Of course, this plan isn't without risk. Part of the reason why bannings have been rare in Standard history is that for most of Standard's history, players have had a strong dislike of bannings. Perhaps players will buy fewer cards since they will worry about losing their investment. Maybe fewer players will play tabletop Standard as a result. On the other hand, maybe part of the reason why Wizards seems more open to banning cards in Standard than at any point in the past is because it would prefer Standard to mostly move to Magic Arena, where bannings are far less problematic and players from other digital card games are used to having formats change with nerfs on a regular basis. 

What if the idea is to print sets in paper that, while supporting Standard on Arena, support Pioneer, Modern, and Commander in paper? If you're buying packs of Throne of Eldraine because you want to play Oko, Thief of Crowns in Modern or The Great Henge in Commander, what do you really care if the card ends up banned in Standard? Meanwhile, as we have seen with recent bannings, on Arena, Standard bannings are generally met with excitement at the freshness of the format rather than the gnashing of teeth since it is so easy to reimburse players for the banned cards.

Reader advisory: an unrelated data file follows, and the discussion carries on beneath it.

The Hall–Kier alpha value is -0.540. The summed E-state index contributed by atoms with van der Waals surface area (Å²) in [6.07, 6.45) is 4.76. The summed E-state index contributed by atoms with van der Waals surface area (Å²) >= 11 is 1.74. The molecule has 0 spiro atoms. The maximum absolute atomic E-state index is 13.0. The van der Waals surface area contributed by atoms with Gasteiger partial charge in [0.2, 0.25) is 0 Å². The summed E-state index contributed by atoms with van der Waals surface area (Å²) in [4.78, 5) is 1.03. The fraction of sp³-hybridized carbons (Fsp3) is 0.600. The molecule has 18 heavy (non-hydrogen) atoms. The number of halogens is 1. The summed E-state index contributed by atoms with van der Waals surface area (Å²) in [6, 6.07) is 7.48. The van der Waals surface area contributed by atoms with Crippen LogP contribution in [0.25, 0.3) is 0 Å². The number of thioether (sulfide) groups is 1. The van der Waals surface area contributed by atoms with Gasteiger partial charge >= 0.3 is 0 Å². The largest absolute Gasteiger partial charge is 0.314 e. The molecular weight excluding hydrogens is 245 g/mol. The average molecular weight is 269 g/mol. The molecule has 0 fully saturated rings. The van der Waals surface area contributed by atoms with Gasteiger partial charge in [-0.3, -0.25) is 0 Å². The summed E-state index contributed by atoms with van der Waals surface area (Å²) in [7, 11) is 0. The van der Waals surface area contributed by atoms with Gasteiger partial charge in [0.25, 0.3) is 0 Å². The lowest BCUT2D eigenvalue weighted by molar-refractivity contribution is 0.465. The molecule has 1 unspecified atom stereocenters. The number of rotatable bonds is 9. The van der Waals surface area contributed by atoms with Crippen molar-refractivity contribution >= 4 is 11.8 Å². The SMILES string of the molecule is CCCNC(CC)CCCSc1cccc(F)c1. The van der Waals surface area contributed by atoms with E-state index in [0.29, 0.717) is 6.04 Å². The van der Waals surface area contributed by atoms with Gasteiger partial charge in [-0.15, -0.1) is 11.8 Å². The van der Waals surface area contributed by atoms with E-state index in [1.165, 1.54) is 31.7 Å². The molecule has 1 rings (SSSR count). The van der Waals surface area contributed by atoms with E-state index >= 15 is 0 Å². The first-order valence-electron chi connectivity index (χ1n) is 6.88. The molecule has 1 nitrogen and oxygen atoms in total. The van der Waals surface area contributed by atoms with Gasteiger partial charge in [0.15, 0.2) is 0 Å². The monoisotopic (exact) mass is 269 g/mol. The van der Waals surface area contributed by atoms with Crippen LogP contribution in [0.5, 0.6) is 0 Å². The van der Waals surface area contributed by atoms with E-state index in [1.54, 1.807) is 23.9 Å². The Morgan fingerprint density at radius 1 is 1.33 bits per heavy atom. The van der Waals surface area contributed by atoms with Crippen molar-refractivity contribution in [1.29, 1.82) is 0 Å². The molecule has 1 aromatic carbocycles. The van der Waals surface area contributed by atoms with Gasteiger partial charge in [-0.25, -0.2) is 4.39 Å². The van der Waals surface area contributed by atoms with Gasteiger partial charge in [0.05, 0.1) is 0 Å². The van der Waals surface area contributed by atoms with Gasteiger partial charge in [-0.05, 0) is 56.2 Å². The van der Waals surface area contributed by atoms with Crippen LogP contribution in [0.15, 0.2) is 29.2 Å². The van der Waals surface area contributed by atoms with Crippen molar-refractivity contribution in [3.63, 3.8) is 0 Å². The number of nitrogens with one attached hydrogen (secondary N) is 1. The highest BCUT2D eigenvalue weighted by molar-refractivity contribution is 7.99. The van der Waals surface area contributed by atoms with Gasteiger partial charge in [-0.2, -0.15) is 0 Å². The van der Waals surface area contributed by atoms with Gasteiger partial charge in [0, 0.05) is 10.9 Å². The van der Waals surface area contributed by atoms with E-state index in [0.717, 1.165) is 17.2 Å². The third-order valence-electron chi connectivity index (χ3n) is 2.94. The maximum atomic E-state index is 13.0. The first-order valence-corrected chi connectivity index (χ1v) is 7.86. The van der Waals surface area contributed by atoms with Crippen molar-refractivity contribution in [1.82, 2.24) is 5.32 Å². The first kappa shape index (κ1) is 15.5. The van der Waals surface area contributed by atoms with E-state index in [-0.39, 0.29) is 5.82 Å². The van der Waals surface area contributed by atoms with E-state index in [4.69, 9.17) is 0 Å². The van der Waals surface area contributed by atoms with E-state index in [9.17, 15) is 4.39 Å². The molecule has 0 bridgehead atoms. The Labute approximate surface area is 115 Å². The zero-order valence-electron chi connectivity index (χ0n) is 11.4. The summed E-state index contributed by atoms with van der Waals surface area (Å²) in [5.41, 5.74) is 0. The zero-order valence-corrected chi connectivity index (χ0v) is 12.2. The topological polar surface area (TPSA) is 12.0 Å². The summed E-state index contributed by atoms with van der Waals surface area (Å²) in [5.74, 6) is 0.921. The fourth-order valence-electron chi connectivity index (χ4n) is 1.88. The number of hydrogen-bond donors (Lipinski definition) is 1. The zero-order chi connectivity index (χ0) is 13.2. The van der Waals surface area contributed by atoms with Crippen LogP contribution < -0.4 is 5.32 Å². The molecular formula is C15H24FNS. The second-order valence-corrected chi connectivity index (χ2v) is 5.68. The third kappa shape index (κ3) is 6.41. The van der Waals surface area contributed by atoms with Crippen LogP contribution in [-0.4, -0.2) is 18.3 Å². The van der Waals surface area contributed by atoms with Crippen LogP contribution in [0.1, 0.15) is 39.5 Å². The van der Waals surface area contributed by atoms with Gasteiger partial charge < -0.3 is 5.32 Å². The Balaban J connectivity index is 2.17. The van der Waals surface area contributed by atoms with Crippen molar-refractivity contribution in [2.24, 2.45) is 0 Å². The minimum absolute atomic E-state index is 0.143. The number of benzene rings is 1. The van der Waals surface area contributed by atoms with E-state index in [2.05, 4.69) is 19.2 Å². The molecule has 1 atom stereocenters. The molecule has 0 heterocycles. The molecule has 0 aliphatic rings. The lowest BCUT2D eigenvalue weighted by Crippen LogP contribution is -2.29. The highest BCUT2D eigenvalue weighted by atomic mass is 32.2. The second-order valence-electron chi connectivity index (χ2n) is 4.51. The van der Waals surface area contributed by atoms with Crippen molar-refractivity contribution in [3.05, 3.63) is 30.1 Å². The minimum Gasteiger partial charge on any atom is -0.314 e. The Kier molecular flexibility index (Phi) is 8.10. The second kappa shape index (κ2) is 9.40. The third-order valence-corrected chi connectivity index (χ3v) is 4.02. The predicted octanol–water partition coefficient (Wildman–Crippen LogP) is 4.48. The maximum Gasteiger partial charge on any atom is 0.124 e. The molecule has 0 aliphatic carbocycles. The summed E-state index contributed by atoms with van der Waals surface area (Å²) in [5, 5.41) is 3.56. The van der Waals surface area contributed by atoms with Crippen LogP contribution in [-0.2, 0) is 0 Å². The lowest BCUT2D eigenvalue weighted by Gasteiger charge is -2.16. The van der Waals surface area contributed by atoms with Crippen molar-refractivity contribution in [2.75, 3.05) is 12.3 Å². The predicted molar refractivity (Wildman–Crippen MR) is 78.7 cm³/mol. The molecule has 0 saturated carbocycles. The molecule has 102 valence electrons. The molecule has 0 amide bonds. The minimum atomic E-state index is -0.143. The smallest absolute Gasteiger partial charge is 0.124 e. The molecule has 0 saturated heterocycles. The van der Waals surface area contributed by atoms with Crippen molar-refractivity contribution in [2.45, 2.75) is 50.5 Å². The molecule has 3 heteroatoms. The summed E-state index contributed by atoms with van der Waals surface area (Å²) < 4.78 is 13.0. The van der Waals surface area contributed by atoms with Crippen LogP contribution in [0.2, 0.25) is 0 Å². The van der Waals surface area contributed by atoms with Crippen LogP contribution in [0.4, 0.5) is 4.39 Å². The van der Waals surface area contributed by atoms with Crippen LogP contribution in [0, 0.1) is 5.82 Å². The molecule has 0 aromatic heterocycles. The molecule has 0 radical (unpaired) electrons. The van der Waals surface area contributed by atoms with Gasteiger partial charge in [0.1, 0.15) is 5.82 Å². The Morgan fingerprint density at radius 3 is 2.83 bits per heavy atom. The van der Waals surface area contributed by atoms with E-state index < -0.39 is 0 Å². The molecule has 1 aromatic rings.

Conclusion

I'm not saying that what I'm suggesting today is correct. As a long-time Magic player who has traditionally viewed bannings as a net negative and a sign of design failure, it feels weird to even think that bannings could be a feature of Standard rather than a bug. And it's very possible that I'm wrong and that even in 2019, having to ban cards in Standard is a very bad thing that could be harmful to the game overall.

That said, we live in a world where people want powerful cards in each set and Wizards wants to print very powerful cards in each set. We live in a world where having Standard remain fresh and fun is extremely important to the success of Magic Arena. We live in a world where Magic moves faster than it ever has before due to the proliferation of content, streams, and Mythic Championships. Maybe, just maybe, this new Magic world is one where, rather than spending our time fretting about the costs of bannings and thinking of bannings as a bug, we should embrace the benefits of regular Standard bannings as a feature that allows the format and game to succeed in the strange new world of 2019.